Your cart
Close Alternative Icon

How to Sew with Stretch Fabric

Arrow Thin Left Icon
How to Sew with Stretch Fabric

Stretch fabrics are the most commonly used for sewing garments as they are comfortable and move with your body. However, because of their stretch, they can be troublesome if you’re inexperienced sewing with them. We’ll cover our favourite tips and tools on making sewing with stretch fabrics a breeze.

Before you even begin sewing, get yourself acquainted with the fabric you’re using. There’s a huge variety of stretch fabrics out there, and they can be made from cotton, spandex, fleece, or likely a mix of materials. Touch the material and see if pulling in one direction gives way less than the other direction. Keep this in mind when cutting your pattern and deciding what direction you want to have more stretch. A 4-way stretch fabric will stretch the same in every direction.

A picture containing person, hand, holding, orange Description automatically generated

We always recommend washing the fabric before doing anything with it to prevent it from shrinking later.

When laying out your pattern, try to keep your pins within the seam allowance to prevent leaving obvious holes in the fabric. Some stretch fabrics will be more prone to this than others. Be careful when cutting out your pattern pieces and avoid stretching the fabric as you cut.

A hand holding a cup Description automatically generated

A knitted jersey fabric will often curl on the edges. To flatten it, you can use a starch spray and press it.

A picture containing table, sitting, food, water Description automatically generated

When you’re ready to begin sewing, you want to make sure you’re choosing the best needle and thread for the job. If you’re sewing in a regular domestic machine, choose a polyester thread designed for clothing construction. We recommend this 40wt thread called Designer™. Not only is it strong, but it carries a small amount of stretch, making it ideal for stretchy fabrics and garment construction. Don’t go for cotton threads as they won’t stretch enough, meaning they are more prone to breaking when the fabric is pulled.

A close up of a hand Description automatically generated

Recommended construction thread is Designer™ 40wt all-purpose poly

A picture containing cup, coffee, sitting, table Description automatically generated

For your needle, choose a ballpoint needle which has a rounded tip which helps part away the strands of the fabric. Because stretch fabrics have flex to it, this helps the needle glide through the fabric instead of punching its way through like with other fabrics. This avoids skipped stitches and damaging the fabric while you sew.

If your fabric is lightweight or tightly woven, you can also choose a stretch needle. The tip is more finely pointed, helping it slip between the weave of the fabric and also avoiding skipped stitches and damaging the more delicate fabric.

A close up of a pen Description automatically generated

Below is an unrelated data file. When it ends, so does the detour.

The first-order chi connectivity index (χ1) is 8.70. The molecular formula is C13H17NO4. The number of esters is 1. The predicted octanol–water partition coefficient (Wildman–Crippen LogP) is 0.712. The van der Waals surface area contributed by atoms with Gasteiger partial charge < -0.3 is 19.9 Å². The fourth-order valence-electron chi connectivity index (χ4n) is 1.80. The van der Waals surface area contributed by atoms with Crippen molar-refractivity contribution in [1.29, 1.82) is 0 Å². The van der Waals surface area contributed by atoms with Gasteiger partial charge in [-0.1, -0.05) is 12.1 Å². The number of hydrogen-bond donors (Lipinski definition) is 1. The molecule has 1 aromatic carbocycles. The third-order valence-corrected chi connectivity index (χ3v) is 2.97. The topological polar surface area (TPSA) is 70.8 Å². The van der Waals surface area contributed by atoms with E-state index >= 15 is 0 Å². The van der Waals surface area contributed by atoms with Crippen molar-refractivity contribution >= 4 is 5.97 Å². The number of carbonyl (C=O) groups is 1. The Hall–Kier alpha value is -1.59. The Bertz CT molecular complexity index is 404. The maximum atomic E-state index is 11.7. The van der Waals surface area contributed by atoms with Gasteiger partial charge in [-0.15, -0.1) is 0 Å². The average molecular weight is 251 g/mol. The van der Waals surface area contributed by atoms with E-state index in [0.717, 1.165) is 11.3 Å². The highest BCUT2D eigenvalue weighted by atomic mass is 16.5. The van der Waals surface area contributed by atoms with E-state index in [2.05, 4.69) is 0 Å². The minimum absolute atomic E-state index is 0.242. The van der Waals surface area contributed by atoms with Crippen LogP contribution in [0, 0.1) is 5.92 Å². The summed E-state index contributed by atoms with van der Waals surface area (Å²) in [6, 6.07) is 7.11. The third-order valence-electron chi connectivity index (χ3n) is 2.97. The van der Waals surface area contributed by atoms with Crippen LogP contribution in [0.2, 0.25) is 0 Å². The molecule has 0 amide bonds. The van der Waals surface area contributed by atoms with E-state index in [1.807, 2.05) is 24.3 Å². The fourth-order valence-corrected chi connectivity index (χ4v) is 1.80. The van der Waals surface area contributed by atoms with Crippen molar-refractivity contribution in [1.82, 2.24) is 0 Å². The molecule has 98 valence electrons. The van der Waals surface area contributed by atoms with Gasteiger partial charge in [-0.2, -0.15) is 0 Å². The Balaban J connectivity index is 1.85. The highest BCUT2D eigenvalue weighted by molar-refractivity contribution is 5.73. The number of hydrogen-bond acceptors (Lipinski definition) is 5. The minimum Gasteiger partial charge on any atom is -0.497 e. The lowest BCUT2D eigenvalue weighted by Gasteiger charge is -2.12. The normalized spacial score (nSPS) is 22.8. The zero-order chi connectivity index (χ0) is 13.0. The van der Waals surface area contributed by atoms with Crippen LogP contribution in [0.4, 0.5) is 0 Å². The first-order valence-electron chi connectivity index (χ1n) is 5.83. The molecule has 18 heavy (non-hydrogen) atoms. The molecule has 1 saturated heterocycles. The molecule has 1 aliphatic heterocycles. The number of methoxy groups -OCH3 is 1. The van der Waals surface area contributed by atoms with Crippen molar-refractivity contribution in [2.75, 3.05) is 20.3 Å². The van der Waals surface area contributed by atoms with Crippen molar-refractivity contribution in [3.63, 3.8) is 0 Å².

Another option is a twin needle. These are perfect for sewing hems and giving your project a professional look.

A picture containing indoor, table, person, sitting Description automatically generated

A close up of a device Description automatically generated

We recommend using the zigzag stitch on your sewing machine as it allows the fabric to stretch and retract with the thread. The twin needle will do two rows of zigzag stitching, offering a more secure stitch with a professional finish.

A screen shot of a computer Description automatically generated

You can increase the stitch length slightly to a 2.5 to 3mm setting. The longer stitch makes it easier for the fabric to stretch. Remember to sew slowly and avoid pushing or pulling the fabric as its going through the machine to avoid distorting your pattern. If you find the fabric is having difficulty feeding through, you can lay a piece of tissue paper under the fabric for additional friction. The tissue paper can easily be torn away afterwards.

A picture containing person, indoor, table, holding Description automatically generated A hand holding a piece of paper Description automatically generated

If you own a serger, the cover stitch will give you the best results. Not only can it cover the raw edges of your fabric, it allows the fabric to retain a high level of stretch. Pairing a twin needle with the cover stitch on the serger will give you a beautiful and secure professional stitch that is perfect for finishing a rolled hem on sleeves, pants, or collars.

If you use a wooly poly thread on the lower chain looper, your fabric will stay very elastic and soft against your skin. We used SoftLoc™, a tex 35 wooly poly thread that has a low lint finish and is incredibly soft. The best part is, it is not only safe to iron (even on high heat) but comes in 60 colors to best match your project. It is recommended for use on medium to heavy fabrics and is durable and colorfast.

A picture containing indoor, decorated, tray, doughnut Description automatically generated

A wooly poly thread like SoftLoc™ should only be used in the serger loopers and not in the needle. A regular serger thread like Designer™ should be used in the needle with it. This is ideal for all stretchy fabrics, especially those with a lot of stretch, as the thread will easily stretch along with it.

A hand holding a camera Description automatically generated A close up of a grey background Description automatically generated

If you’re looking for a finer finish, SoftLoc™ is our recommended thread for rolled hems. A rolled hem with SoftLoc™ will create a soft and fine edge with no threads poking through.

A picture containing indoor, sitting, table, small Description automatically generated

Our recommended thread for rolled hems and upper and lower serger loopers is SoftLoc™ tex 35 wooly poly

Leave a comment